Down to the wire …it’s John Baulch’s Friday Blog!

It really is beginning to look a lot like Christmas. The weather has turned, Halloween and Bonfire night have been and gone, and our screens have started to fill up with festive ads. It’s been interesting to see how retailers have pitched it this year; some have elected to adopt a more muted, toned-down approach, such as John Lewis. Personally, I like the ad, and skateboard companies will absolutely love it (although look out for lots of skateboarding dads in A&Es across the country in the New Year). Other ads are more upbeat: Smyths is a high-octane, toy-filled thrill ride with admirably high production values, while Asda even succeeded in persuading Warner Bros and Will Ferrell to let them feature footage of the iconic Buddy the Elf character in its ad, which many people have told me is their favourite creative execution of the season so far.

Trade has also kicked up a few gears; one indie suggested it was as if someone flicked a switch last Friday that said: “It’s Christmas” (best read in the voice of Noddy Holder singing Merry Christmas Everybody). Hamleys has unveiled its iconic Christmas windows (how long did it take someone to put all those Schleich reindeers in position?!) and suddenly, it all feels like the festive race is well and truly underway.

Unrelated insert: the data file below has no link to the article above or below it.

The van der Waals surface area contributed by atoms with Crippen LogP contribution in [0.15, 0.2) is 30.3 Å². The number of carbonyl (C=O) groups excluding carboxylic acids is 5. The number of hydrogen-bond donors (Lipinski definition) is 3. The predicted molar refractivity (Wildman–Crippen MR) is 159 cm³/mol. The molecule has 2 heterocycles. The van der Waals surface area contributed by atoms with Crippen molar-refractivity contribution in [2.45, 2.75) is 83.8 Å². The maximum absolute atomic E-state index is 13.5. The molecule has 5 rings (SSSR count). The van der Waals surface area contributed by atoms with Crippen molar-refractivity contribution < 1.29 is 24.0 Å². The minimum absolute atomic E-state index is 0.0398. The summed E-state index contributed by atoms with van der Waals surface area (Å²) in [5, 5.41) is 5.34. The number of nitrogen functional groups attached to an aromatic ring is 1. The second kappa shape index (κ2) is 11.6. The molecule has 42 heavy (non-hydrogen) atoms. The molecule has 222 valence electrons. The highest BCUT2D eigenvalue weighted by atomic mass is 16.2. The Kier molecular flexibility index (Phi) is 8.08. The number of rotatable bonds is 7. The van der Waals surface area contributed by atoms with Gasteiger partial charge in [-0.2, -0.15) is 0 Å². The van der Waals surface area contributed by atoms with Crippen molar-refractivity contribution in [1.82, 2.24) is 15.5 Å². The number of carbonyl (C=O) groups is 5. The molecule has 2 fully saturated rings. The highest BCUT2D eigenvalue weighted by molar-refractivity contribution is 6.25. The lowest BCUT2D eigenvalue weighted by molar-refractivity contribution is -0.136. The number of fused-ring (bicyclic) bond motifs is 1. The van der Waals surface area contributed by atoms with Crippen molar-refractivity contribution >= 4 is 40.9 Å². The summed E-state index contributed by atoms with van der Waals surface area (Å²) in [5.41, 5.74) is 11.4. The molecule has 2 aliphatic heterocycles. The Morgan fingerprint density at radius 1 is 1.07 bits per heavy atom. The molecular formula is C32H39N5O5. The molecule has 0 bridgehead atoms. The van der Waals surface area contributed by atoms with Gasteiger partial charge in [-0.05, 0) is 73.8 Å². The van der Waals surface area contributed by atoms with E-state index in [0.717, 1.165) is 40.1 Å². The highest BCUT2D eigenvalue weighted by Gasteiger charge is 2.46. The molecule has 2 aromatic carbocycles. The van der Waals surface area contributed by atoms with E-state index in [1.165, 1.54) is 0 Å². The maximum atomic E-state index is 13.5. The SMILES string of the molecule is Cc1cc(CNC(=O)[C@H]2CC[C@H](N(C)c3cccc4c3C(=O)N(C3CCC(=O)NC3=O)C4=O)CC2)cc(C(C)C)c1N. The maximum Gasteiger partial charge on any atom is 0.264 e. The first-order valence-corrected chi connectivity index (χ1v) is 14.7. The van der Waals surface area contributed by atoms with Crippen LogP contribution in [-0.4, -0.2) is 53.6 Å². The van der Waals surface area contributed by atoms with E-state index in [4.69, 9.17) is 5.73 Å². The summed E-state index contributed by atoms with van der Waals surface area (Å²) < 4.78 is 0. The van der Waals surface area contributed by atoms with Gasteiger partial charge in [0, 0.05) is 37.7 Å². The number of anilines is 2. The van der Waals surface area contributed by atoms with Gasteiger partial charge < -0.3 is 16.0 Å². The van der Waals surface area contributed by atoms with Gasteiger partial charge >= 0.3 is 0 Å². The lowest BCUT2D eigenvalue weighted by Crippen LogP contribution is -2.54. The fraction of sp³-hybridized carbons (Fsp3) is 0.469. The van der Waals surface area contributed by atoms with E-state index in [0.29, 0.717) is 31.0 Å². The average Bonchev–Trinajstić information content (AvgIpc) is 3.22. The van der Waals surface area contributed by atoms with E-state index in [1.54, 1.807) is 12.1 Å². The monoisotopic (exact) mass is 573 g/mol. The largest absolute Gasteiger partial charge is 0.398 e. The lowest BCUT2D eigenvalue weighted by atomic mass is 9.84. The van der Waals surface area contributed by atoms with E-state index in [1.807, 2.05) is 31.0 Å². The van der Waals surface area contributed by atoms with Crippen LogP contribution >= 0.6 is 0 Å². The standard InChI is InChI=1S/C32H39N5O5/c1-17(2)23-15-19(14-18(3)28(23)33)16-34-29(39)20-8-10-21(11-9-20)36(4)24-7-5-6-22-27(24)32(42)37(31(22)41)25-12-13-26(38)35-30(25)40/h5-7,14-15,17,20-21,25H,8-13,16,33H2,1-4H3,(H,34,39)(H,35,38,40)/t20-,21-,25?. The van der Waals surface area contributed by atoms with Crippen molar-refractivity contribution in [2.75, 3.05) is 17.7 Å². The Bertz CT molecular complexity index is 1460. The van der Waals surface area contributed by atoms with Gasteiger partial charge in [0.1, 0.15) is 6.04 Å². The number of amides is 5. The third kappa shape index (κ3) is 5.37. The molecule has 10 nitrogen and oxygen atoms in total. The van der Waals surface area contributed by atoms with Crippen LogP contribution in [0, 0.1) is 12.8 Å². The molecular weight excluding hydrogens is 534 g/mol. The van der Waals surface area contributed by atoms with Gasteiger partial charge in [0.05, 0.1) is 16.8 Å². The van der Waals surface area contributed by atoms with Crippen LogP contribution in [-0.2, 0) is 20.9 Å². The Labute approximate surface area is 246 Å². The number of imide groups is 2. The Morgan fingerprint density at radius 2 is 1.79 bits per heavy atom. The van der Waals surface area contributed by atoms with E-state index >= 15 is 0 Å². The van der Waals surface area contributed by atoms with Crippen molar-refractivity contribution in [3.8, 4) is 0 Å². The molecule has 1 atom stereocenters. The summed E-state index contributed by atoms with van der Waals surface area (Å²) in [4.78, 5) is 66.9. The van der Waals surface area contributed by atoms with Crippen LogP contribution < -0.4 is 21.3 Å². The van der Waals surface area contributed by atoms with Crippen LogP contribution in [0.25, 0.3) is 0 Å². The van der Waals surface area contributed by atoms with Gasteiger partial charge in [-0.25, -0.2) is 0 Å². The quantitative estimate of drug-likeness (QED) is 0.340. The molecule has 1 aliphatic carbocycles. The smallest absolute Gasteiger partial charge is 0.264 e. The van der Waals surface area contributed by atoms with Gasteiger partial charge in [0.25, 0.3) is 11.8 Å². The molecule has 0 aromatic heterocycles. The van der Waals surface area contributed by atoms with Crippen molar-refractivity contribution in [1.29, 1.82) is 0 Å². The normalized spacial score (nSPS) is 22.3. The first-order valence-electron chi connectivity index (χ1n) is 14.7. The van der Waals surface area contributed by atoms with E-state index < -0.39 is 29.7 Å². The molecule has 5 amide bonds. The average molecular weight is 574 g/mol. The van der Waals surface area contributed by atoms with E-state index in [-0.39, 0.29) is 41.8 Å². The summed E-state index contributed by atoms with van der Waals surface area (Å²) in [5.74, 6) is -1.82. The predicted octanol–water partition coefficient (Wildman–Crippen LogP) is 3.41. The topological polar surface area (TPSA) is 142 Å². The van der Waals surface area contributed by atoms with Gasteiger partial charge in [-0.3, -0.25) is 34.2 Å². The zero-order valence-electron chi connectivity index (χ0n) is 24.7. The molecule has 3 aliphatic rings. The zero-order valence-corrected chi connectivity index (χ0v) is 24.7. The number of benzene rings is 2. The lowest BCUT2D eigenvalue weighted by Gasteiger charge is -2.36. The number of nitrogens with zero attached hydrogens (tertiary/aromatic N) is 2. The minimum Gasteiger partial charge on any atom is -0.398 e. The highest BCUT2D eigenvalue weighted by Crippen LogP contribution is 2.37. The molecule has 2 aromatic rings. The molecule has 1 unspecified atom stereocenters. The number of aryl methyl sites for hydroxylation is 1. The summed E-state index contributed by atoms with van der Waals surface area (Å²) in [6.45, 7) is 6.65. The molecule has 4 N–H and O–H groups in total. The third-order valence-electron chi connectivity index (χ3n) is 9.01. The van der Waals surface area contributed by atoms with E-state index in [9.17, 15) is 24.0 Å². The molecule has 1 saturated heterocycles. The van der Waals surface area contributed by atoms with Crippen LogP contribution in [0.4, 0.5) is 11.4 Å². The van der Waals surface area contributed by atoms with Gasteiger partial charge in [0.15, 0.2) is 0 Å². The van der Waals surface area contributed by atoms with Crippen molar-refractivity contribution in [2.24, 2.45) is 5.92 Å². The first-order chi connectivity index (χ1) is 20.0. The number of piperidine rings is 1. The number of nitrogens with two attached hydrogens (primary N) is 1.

We’ve also seen the ‘big gun’ Christmas top toy lists come out in recent weeks. ITV’s This Morning ran a segment last Thursday, which I am told noticeably moved the dial for the toys featured. This year, the slot was sponsored by Studio Retail, who presumably worked very closely with the programme makers to curate the list. The sponsorship move was interesting on a number of levels: I am not sure I have ever seen anything quite that blatantly paid for masquerading as mainstream TV editorial content, although I am not sure how many viewers fully appreciated that (or indeed cared).

This week saw the annual Dream Toys event take place in London. Organised as ever by the Toy Retailers Association, one of the strengths of the Dream Toys list is the fact that it represents a good overview of what’s hot from a broad selection of retailers. I also get the impression that the Dream Toys Committee had stronger representation from specialist toy retail operations this year, as opposed to grocers and other multi-channel retailers. I am going to chalk up as a positive too, as I feel that they not only have a different agenda to the cross-category retailers, but also perhaps a more balanced view across the whole market. Indeed, there is a feeling amongst many toy suppliers that specialist retailers are performing comparatively better than some of their multi-channel counterparts right now.

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